In any case, there is so much wrong with Camping's theology and the doctrines it calls into question that we can safely say that without the world ending, the rug has easily been pulled out from under Camping before he even has a chance to enter the room, let alone the new Zion.

Okay. I'm done babbling now.
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09-02-2011, 01:18 AM
RE: May 21st 2011
(03-02-2011 04:58 PM)gaglamesh731 Wrote:  Their minister predicted the end in 1996 too.

And his followers still follow him. Dumb, dumb, dumb, dumb, dumb. dumb.

When I find myself in times of trouble, Richard Dawkins comes to me, speaking words of reason, now I see, now I see.
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09-02-2011, 01:29 AM
 
RE: May 21st 2011
(09-02-2011 01:18 AM)No J. Wrote:  
(03-02-2011 04:58 PM)gaglamesh731 Wrote:  Their minister predicted the end in 1996 too.

And his followers still follow him. Dumb, dumb, dumb, dumb, dumb. dumb.

Of course they still follow him! People follow chaps like Camping not because they believe in the truth-value of what Camping declares, but because they are caught-up in the social pull, the dreamy appeal of Camping's message. Camping, and others of his ilk, are essentially personality cults. Thus Camping can be wrong and still attract and keep a following.
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09-02-2011, 01:33 AM
RE: May 21st 2011
How F*&%ing sad.

When I find myself in times of trouble, Richard Dawkins comes to me, speaking words of reason, now I see, now I see.
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09-02-2011, 01:37 AM
RE: May 21st 2011
I never understood the doomsday predictors. There is NO upside. When you're wrong, you are ridiculed for your ridiculousness, and if you're ever right (say a massive comet hits the earth), the world ends... there's no one to brag to about being right. You get about 5 seconds between "hey the world IS ending today" and dying.

"Ain't got no last words to say, yellow streak right up my spine. The gun in my mouth was real and the taste blew my mind."

"We see you cry. We turn your head. Then we slap your face. We see you try. We see you fail. Some things never change."
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09-02-2011, 01:43 AM
RE: May 21st 2011
I don't understand them either. I am sane, they are not. You understand me so you must be sane, or at least a hell of a lot saner than them.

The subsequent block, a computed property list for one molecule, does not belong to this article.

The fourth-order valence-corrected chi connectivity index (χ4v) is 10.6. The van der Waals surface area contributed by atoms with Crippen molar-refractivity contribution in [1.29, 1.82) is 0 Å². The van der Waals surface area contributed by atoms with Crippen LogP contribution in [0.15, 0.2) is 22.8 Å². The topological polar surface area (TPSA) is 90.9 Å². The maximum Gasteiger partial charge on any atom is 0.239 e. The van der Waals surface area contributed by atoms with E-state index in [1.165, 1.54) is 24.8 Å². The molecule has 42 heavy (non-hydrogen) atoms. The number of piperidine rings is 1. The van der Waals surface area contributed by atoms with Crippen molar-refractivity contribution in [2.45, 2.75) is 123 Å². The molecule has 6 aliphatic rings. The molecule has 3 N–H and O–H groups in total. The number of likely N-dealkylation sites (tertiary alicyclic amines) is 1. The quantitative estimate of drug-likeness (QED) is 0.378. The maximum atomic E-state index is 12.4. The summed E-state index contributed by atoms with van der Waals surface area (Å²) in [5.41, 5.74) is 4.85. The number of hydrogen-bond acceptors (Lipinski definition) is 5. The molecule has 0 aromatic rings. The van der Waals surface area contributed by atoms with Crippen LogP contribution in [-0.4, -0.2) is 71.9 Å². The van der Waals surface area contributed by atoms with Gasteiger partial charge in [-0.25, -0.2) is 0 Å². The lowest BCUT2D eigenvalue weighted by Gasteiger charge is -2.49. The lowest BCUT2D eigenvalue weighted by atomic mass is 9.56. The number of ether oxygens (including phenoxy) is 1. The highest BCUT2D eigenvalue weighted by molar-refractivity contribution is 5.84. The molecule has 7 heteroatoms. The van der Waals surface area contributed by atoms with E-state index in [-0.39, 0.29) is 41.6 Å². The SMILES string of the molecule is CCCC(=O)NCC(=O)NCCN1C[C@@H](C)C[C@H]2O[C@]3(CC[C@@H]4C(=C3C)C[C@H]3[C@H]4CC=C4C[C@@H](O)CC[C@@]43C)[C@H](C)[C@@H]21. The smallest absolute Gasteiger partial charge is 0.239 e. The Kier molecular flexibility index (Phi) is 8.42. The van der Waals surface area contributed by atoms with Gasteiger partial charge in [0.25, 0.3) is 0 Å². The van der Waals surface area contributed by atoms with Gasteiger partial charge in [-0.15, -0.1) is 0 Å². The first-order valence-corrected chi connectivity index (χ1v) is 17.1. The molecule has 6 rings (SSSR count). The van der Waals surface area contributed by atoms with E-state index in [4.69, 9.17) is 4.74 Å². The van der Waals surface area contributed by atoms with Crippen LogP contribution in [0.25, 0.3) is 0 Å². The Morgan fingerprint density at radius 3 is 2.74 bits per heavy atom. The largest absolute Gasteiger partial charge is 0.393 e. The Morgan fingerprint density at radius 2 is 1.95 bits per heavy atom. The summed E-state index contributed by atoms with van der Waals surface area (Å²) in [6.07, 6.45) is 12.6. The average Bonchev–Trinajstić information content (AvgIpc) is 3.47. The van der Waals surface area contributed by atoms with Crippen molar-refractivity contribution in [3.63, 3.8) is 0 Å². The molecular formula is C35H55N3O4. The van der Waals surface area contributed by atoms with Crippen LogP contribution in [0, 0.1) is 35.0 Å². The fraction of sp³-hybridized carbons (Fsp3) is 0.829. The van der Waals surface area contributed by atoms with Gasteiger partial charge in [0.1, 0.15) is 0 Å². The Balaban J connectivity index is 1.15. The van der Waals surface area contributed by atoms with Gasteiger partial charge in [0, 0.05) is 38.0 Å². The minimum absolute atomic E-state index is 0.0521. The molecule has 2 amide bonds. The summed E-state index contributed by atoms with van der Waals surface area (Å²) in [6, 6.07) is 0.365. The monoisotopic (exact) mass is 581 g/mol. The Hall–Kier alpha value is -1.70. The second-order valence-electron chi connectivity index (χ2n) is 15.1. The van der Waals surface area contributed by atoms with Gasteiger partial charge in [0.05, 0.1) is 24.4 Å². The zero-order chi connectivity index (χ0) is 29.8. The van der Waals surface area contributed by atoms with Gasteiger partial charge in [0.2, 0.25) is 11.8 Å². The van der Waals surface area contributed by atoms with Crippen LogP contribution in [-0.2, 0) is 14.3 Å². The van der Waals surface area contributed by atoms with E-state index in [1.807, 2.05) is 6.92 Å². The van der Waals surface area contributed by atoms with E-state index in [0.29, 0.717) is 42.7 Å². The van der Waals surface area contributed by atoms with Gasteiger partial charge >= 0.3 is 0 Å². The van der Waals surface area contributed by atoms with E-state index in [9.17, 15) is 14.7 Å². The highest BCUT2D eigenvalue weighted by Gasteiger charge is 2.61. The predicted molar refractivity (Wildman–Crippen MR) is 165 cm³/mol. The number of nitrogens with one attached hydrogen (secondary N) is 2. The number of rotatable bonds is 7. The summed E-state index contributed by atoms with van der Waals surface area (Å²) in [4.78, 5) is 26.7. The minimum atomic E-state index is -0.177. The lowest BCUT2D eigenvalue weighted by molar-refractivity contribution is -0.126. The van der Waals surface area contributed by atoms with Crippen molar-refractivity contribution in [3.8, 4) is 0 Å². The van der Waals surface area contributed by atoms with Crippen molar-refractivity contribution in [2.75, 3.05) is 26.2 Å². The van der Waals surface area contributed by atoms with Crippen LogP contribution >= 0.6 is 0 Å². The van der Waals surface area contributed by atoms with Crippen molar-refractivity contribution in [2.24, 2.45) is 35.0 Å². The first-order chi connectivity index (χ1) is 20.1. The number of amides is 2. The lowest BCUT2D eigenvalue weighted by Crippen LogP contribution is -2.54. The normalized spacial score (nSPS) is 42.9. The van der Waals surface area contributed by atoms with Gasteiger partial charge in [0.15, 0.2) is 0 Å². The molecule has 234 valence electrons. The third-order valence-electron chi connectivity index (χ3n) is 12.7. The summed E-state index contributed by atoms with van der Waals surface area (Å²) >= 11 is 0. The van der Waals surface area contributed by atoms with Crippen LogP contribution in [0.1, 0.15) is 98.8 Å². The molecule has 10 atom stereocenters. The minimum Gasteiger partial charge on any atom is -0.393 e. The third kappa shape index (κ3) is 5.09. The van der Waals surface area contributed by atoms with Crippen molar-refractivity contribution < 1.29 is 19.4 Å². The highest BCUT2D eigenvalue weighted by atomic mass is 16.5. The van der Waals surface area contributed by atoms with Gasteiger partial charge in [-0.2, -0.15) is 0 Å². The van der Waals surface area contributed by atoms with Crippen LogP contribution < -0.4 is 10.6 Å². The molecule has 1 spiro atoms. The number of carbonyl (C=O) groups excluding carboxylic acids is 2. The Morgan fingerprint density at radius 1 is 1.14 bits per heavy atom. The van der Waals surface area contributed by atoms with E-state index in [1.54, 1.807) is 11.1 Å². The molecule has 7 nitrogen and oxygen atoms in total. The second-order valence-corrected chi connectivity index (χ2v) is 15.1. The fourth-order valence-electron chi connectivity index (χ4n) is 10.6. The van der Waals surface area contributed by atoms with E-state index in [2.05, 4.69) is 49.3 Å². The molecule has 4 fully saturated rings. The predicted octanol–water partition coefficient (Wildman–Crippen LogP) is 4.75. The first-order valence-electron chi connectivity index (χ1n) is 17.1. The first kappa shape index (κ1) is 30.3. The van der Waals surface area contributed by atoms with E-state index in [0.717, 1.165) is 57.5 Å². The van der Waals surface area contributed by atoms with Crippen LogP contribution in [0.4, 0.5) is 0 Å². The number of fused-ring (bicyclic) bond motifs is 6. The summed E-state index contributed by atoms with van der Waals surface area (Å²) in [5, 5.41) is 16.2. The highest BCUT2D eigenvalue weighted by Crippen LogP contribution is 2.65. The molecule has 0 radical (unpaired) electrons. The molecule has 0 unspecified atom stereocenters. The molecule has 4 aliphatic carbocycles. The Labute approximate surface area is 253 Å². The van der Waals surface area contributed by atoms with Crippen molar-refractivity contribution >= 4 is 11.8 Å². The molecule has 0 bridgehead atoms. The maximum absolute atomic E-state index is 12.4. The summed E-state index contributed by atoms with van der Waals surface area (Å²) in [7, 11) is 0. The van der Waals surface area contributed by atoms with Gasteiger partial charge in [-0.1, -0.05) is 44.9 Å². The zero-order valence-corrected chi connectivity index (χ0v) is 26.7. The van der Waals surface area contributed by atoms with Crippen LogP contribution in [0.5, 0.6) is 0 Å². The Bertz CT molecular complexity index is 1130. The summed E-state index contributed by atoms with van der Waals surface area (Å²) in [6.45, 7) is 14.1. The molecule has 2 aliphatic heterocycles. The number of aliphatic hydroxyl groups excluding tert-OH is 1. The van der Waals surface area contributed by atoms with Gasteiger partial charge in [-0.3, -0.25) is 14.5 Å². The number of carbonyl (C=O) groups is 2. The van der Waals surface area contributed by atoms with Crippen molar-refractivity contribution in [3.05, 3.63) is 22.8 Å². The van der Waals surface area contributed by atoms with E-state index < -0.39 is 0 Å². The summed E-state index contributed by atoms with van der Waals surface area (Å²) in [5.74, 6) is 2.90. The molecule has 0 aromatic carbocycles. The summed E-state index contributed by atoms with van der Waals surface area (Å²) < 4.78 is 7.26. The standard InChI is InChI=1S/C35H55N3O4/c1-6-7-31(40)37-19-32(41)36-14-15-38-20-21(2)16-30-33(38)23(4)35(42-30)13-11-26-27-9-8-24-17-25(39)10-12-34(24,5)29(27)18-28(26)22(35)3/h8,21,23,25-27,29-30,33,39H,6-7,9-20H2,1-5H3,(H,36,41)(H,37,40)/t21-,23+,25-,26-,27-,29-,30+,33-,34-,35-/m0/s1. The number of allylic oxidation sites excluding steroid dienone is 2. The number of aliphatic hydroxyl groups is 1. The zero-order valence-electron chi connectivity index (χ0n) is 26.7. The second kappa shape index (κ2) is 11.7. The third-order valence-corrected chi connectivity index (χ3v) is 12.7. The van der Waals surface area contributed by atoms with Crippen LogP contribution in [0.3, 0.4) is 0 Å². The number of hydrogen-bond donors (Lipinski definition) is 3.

When I find myself in times of trouble, Richard Dawkins comes to me, speaking words of reason, now I see, now I see.
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09-02-2011, 08:17 AM (This post was last modified: 09-02-2011 08:20 AM by TheSixthGlass.)
RE: May 21st 2011
Google "when prophecy fails and faith persists" - you'll find a link to a pdf of a study done on some religious prophecies that have failed and how some of these groups continue to exist after the failures. Many of them manage to convince their followers that something did happen, but explain it away by saying there was a shift in the spiritual realm, or something of that sort.

I imagine a group like the one we're talking about might say that because of their efforts of warning people and spreading the gospel, God decided to postpone the end for a little while (making appeals to his mercy and patience and things of that nature, of course).

Any way, you should read that little paper. It's only 20 pages or so and pretty interesting. These people basically become so convinced that they're right that even when they fall flat on their faces they manage to keep a core group of believers, and many of these groups even flourish more after the failures. I pity these people. I really do.

edit: Also, I did send them a message yesterday. I'll see if they write back. I'm not holding my breath.

Our brains deceive us on a regular basis, so we have to find ways to fight back.
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09-02-2011, 07:59 PM
RE: May 21st 2011
I remember back in 1975, when I was in 7th grade, the world was supposed to end at noon on a specific day and we all sat around in silence in the lunchroom staring at the clock....the minutes ticked by....and nothing happened. We all went back to eating.